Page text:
The Movie Waffler Film Maudit 2.0 2023 Review - JERK | The Movie Waffler

Film Maudit 2.0 2023 Review - JERK

Jerk review
An incarcerated serial killer relives his crimes through a puppet show.

Review by Eric Hillis

Directed by: Giséle Vienne

Starring: Jonathan Capdevielle

Jerk film poster Gisele Vienne

Between 1970 and 1973 Dean Corll tortured and murdered at least 28 young men in Texas. Corll, who came to be known as the Candy Man, was aided in many cases by a pair of teenage accomplices – David Brooks and Wayne Henley – until he was shot dead by the latter. In 1993 American writer Dennis Cooper published Jerk, a novella based on the evil exploits of the trio, and 15 years later adapted the story for the stage in collaboration with director Gisèle Vienne and actor Jonathan Capdevielle.

Jerk review

The play saw Capdevielle essay the role of Brooks, now several decades into a lifelong prison sentence. As a (rather unlikely) form of rehabilitation, Brooks puts on a puppet show in which he recreates the crimes he committed with Corll and Henley.

Capdevielle returns to the role for Vienne's screen adaptation of Jerk. Filmed in what appears to be a single unbroken shot, the movie sees Brooks put his show on for a crowd barely glimpsed as blurry figures and occasionally heard laughing uncomfortably during what constitutes the "lighter" moments of the inmate's performance.

Jerk review

Brooks takes the role of himself, while using ventriloquism and puppets to bring to life Corll and Henley, along with their victims. At first the audience laughs at the sight of a puppet that looks a lot like the star of some old kids' TV show essaying a serial killer, but any uncomfortable giggling on the part of both the audience in the film and the one watching Jerk itself soon gives way to discomfort.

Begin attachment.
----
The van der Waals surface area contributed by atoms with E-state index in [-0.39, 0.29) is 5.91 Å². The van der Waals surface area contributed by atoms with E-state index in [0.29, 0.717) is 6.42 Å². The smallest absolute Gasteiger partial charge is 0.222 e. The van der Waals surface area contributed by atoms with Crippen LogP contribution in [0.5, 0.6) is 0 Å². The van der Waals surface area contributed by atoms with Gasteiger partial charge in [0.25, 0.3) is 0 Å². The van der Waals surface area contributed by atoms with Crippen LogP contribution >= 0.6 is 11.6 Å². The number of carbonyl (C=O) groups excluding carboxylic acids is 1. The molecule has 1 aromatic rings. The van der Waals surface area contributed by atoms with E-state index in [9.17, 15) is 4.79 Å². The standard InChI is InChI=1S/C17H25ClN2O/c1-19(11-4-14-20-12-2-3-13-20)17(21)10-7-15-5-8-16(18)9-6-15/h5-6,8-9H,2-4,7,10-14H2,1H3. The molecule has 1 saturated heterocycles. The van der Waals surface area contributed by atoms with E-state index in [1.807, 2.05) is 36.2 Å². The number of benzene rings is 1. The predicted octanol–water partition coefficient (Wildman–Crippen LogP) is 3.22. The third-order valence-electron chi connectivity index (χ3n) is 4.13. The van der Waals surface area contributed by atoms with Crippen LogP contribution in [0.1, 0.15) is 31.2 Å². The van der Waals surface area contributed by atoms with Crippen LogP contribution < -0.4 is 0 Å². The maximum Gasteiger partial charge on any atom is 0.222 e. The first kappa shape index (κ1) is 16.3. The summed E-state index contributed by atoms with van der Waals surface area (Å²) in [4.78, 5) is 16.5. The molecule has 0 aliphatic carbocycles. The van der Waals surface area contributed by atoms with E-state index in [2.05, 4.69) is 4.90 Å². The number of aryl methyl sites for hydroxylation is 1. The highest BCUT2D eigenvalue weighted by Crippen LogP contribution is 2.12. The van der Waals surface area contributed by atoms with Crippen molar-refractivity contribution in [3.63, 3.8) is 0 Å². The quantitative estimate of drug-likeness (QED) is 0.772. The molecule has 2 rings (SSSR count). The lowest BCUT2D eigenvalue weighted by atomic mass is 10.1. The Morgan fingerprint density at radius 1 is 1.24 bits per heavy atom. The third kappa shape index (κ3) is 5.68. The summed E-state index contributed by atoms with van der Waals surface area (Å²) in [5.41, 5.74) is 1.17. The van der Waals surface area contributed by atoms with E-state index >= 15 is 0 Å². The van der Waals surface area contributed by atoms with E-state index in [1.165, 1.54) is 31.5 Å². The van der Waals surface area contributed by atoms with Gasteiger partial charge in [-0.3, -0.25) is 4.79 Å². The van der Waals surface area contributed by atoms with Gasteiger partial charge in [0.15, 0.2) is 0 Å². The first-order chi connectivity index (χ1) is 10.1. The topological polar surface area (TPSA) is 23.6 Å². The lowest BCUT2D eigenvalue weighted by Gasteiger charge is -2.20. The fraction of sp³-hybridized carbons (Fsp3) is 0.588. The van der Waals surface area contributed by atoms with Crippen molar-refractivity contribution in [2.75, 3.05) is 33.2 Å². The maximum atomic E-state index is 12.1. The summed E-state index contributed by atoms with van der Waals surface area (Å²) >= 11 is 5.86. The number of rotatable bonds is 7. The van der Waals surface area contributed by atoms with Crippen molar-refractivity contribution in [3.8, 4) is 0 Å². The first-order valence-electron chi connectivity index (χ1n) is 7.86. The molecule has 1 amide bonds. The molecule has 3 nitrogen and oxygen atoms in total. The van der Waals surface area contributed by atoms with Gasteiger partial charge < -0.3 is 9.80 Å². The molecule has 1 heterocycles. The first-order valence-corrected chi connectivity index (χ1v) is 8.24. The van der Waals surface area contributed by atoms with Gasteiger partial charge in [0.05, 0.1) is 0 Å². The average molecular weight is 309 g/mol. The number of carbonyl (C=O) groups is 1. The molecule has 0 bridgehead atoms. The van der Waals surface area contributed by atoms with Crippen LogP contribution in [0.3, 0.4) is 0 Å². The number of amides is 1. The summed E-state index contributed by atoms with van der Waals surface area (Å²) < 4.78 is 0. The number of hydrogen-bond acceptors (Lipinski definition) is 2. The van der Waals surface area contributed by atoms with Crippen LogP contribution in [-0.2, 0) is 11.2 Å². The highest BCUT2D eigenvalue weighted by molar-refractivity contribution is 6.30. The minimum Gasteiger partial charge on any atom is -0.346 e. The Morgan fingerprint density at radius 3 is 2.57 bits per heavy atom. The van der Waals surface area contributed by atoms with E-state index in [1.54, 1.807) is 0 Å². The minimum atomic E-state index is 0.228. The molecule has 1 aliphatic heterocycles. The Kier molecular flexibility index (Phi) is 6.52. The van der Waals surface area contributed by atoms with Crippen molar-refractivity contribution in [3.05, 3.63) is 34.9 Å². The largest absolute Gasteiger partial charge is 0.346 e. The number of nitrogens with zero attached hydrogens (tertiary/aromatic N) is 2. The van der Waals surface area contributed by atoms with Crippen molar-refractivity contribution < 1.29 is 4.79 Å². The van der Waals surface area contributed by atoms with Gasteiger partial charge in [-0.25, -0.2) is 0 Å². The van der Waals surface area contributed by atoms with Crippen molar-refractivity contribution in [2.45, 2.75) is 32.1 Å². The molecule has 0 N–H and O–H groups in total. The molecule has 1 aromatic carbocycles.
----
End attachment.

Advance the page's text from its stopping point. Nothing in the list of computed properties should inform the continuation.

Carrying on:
Using his puppets, Brooks acts out unimaginably gruesome atrocities. It's testament to Capdevielle's performance that we quickly forget we're watching puppets. Brooks wants the audience to focus on his puppets, but Vienne's camera tellingly focusses on the face of the human (or perhaps inhuman) performer. This raises the question of where the audience of the stage production centred their attention – on man or muppets? Did they follow the character of Brooks' intention and watch the puppet show, or did they succumb to Vienne's intention to watch Brooks himself? One of the main things that differentiates cinema from theatre is that the former gives the director greater power over what their audience should be focused on, and Vienne forces us to watch Brooks as he tortures himself by recreating his crimes in this odd manner.

Jerk review

Is it torture for Brooks or redemption? If it's the latter, does he deserve redemption? As played by Capdevielle, the suggestion is that Brooks is punishing himself with his performance in a way his incarceration never could. In essence Vienne may have simply filmed her play, but by centering the face of Brooks she employs one of cinema's great advantages over the stage – the close-up. Watching Brooks wrestle with his grisly memories makes for a deeply uncomfortable 60 minutes, and Capdevielle is creepily convincing as someone who has engaged in the sort of acts that fuel TV's True Crime industry.

 plays at Film Maudit 2.0 from January 12th.

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